The world’s largest maker of LCD panels, Samsung Electronics has announced plans to invest $2.21 billion to expand its eighth-generation liquid crystal display line.
Succeeding generations of plants are through to use larger glass substrates to cut LCD panels, thereby increasing output and decreasing manufacturing costs.
According to a regulatory filing by the company, it would spend the money on expanding facilities at its eighth-generation LCD production line, which is capable of producing panels for 46-inch and 52-inch televisions. Samsung makes LCD panels through a joint venture with Japan-based Sony. The joint venture, S-LCD, produces panels between 40 and 50 inches at its seventh- and eighth-generation lines.
Samsung and Sony jointly invested approximately $1.9 billion in the eighth-generation line, which began shipping panels for large-size flat-screen televisions in August this year.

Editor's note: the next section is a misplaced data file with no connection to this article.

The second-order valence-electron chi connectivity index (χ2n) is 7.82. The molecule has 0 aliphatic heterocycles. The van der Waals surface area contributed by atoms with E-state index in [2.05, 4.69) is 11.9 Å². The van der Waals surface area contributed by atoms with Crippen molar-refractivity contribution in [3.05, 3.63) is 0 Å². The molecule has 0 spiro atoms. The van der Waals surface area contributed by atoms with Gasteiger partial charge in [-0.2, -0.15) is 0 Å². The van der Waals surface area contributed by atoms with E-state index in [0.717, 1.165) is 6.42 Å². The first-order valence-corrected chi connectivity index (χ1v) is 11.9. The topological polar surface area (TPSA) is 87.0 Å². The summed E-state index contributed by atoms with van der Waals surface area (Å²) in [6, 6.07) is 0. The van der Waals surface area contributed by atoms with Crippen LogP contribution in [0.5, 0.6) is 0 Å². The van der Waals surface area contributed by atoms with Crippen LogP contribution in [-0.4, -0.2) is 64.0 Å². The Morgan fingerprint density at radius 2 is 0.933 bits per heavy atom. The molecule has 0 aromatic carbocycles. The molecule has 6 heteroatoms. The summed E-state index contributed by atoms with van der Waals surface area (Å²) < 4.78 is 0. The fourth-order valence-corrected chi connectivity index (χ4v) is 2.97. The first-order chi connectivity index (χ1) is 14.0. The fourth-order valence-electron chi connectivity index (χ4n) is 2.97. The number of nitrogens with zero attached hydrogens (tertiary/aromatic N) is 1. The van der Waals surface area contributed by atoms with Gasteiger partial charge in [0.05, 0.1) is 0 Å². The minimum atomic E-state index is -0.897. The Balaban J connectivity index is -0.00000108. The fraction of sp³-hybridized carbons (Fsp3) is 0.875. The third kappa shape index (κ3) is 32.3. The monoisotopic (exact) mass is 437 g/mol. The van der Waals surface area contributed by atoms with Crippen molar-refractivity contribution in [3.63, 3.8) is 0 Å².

The South Korean company also said that the flat-screen TV market in the 50-inch and above segment is expected to rise 65% a year on average over the next three years. The joint venture’s eighth-generation line, called 8-1 line, currently has the capacity to make 50,000 glass sheets a month, measuring 2,200mm x 2,500mm, from which it can cut eight 46-inch TV panels or six 52-inch TV panels.
The new facility is expected to be operational by the third quarter of 2008. The company also claimed that after the expansion, the monthly capacity at the 8-1 line will rise to 110,000 units by the end of 2008.
Samsung’s competitor Sharp announced plans to invest more than $3 billion in July 2007 to build an LCD plant using what it calls the industry’s first 10th-generation technology.
Source: ComputerWire daily updates